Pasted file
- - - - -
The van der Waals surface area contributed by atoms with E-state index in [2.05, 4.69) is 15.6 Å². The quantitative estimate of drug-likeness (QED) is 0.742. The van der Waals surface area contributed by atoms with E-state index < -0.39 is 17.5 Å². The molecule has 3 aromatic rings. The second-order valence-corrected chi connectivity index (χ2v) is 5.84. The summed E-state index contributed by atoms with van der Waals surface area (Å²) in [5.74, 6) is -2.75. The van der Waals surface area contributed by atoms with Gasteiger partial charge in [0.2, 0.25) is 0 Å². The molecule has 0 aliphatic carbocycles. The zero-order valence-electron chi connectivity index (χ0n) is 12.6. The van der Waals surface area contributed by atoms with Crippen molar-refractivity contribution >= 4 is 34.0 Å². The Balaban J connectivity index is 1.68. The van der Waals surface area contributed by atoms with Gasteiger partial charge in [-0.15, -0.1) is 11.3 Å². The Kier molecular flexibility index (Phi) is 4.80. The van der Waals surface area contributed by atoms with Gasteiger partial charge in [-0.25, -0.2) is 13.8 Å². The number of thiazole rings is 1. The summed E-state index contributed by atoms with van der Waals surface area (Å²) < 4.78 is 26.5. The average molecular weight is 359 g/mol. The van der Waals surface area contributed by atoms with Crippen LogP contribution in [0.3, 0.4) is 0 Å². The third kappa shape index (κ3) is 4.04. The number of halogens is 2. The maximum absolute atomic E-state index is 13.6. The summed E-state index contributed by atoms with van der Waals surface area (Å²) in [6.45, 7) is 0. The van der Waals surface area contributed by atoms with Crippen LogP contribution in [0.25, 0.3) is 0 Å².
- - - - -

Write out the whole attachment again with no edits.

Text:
The van der Waals surface area contributed by atoms with E-state index in [2.05, 4.69) is 15.6 Å². The quantitative estimate of drug-likeness (QED) is 0.742. The van der Waals surface area contributed by atoms with E-state index < -0.39 is 17.5 Å². The molecule has 3 aromatic rings. The second-order valence-corrected chi connectivity index (χ2v) is 5.84. The summed E-state index contributed by atoms with van der Waals surface area (Å²) in [5.74, 6) is -2.75. The van der Waals surface area contributed by atoms with Gasteiger partial charge in [0.2, 0.25) is 0 Å². The molecule has 0 aliphatic carbocycles. The zero-order valence-electron chi connectivity index (χ0n) is 12.6. The van der Waals surface area contributed by atoms with Crippen molar-refractivity contribution >= 4 is 34.0 Å². The Balaban J connectivity index is 1.68. The van der Waals surface area contributed by atoms with Gasteiger partial charge in [-0.15, -0.1) is 11.3 Å². The Kier molecular flexibility index (Phi) is 4.80. The van der Waals surface area contributed by atoms with Gasteiger partial charge in [-0.25, -0.2) is 13.8 Å². The number of thiazole rings is 1. The summed E-state index contributed by atoms with van der Waals surface area (Å²) < 4.78 is 26.5. The average molecular weight is 359 g/mol. The van der Waals surface area contributed by atoms with Crippen LogP contribution in [0.3, 0.4) is 0 Å². The third kappa shape index (κ3) is 4.04. The number of halogens is 2. The maximum absolute atomic E-state index is 13.6. The summed E-state index contributed by atoms with van der Waals surface area (Å²) in [6.45, 7) is 0. The van der Waals surface area contributed by atoms with Crippen LogP contribution in [0.25, 0.3) is 0 Å².